Also last year, Springdale, Ark.-based Tyson Foods revealed its own big beef news: the introduction of its Brazen Beef line. The new brand is said to be produced using 10% less greenhouse-gas (GHG) emissions. Beef under the Brazen brand is produced from cattle that are part of Tyson’s Climate-Smart Beef Program. That program was developed with input from a variety of cross-industry experts in sustainability and addresses GHG emissions on an animal-by-animal basis.

As Tyson continues to work on the science of producing a line of beef built around reductions in GHG emissions, it’s running a parallel marketing track. Describing the brand identity, Kent Harrison, VP of fresh meats marketing and premium programs at Tyson, says, “We are trying to be upbeat and different, with something that speaks definitively to that group” of younger Millennial and Gen Z consumers. Messaging will share sometimes complicated scientific information in a consumer-friendly, understandable way.

Other Trends Driving Beef

Besides nutritional callouts and raising claims, grocers should be aware of other ongoing beef trends, some of which might actually interfere with category growth. For instance, Chicago-based Midan Marketing points out that challenges in the beef supply chain are ongoing. Beef has been flat and inching toward constriction in recent months, due to drought conditions and higher feed costs. The USDA is currently estimating that the global beef supply will be down 3%, even with an increase in exports out of Brazil. With beef production falling a bit in 2024, this will likely continue to affect prices.

As beef prices once again tick up, this is a signal to retailers to focus on affordable meat staples like ground beef or private label brands.

Further, Michael Uetz, principal at Midan Marketing, notes that offering sales and promotions is ideal for getting fiscally challenged consumers to the meat case. “Last year, Midan updated its Meat Consumer Segmentation research, and from that we learned that three in 10 consumers say they only purchase meat when it is on sale,” he observes. 

“Additionally, we learned that 29% of consumers say any meat product that saves them time is worth paying extra [for],” continues Uetz. This is leading to increased demand for pre-cut meats as well as the renewed growth of in-store butcher shops, where customers can have their meat cut to their specifications. Grocers can also highlight pre-marinated meats for time-strapped consumers. 

Plus, offering quick and easy recipes can benefit sales. Whether creating a TikTok with a store butcher on how to braise beef chuck roast or showing creative ways to use leftovers, or providing QR codes and recipe cards at the point of sale, retailers can open up new avenues for growth and give consumers more choices for proteins that meet their budget and preferences.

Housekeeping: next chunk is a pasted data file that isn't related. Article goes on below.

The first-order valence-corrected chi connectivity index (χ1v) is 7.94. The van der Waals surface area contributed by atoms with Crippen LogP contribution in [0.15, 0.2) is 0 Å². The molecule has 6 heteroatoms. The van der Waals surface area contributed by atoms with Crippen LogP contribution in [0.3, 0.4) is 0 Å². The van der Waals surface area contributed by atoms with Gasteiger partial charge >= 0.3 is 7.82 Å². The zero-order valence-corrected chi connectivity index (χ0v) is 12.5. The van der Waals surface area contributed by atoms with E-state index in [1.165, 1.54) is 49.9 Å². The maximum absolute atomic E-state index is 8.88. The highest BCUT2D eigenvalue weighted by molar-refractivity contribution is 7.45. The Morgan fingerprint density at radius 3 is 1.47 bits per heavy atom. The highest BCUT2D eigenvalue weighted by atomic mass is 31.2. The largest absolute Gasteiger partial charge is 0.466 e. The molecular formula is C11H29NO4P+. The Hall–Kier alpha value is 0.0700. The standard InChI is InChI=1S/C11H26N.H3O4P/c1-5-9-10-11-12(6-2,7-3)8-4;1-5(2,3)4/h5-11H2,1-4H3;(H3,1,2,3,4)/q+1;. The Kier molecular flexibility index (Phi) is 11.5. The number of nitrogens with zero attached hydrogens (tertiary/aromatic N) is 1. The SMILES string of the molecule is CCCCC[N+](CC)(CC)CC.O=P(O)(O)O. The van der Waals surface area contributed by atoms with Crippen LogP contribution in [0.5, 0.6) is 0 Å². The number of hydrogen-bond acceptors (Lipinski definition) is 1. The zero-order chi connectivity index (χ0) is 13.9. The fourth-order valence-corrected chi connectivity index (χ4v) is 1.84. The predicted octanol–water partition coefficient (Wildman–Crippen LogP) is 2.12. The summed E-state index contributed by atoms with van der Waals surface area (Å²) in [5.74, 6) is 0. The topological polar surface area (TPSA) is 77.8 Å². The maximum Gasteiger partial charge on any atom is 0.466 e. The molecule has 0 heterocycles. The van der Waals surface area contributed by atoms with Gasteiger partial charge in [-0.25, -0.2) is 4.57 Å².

Meal kits or even case-ready options are other viable sales options.

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“The demand for case-ready packaging continues to evolve,” notes Britney Banuelos, senior brand manager at Tyson Foods. “Whether shopping in-store or online, consumers are looking for freezer-ready, leakproof packaging that keeps their meat purchases fresher longer.” Banuelos adds that Tyson Foods is working to add case-ready beef products to its portfolio.

Teton Waters Ranch Beef Sausage Main Image
Teton Waters Ranch’s new breakfast sausages feature 100% grass-fed beef, which is described as “better for you, better for the animal and better for the planet.”

It’s Not Just for Dinner

Grocers have the opportunity to further capitalize on beef in other areas besides the perimeter. For example, over in the frozen food aisle, Teton Waters Ranch, a subsidiary of Loveland, Colo.-based GrassFed Foods, recently introduced breakfast sausages. While most breakfast sausage is made from pork, Teton Waters Ranch sausages feature 100% grass-fed beef, which GrassFed Foods CEO Jeff Tripician describes as “better for you, better for the animal and better for the planet due to being fully traceable by WholeChain and third-party verified by Certified Humane.”

Tripician explains that Teton Waters Ranch offers a skinless link, which means it’s plumper and juicier than a pork version of a breakfast sausage. The product line also boasts “a clean, short and simple ingredient statement,” and is even sugar-free, except for the maple variety, which contains sugar as a sweetener. 

“We are committed to providing high-quality products at an affordable price, and our new and improved breakfast sausages are no exception,” says Tripician.

Beef doesn’t have to be confined to the major meals of the day, however. For example, over in the snacking category, Country Archer Provisions has launched a protein-packed meat stick line: Ancestral Beef Blend Meat Sticks. The meat sticks are crafted with grass-fed beef and wholesome organ meats. Available in two flavors, Original and Spicy, Country Archer Ancestral Beef Blend Meat Sticks are available now nationwide. Combining organ meats’ nourishing properties with modern snacking convenience, they provide a nutritious on-the-go option.

“At Country Archer, our aim is to produce better-for-you snacks made from only the highest-quality and nutrient-dense ingredients, featuring bold flavors and textures, often venturing into uncharted territories,” says Eugene Kang, co-founder and CEO of San Bernardino, Calif.-based Country Archer Provisions. “Considering the rise in demand for organ meats, we set out to create a delicious and nutrient-rich snack specifically for these consumers. Packed with beef liver and heart, low in sugar, and abundant in protein, this meat stick offers a protein-packed punch.”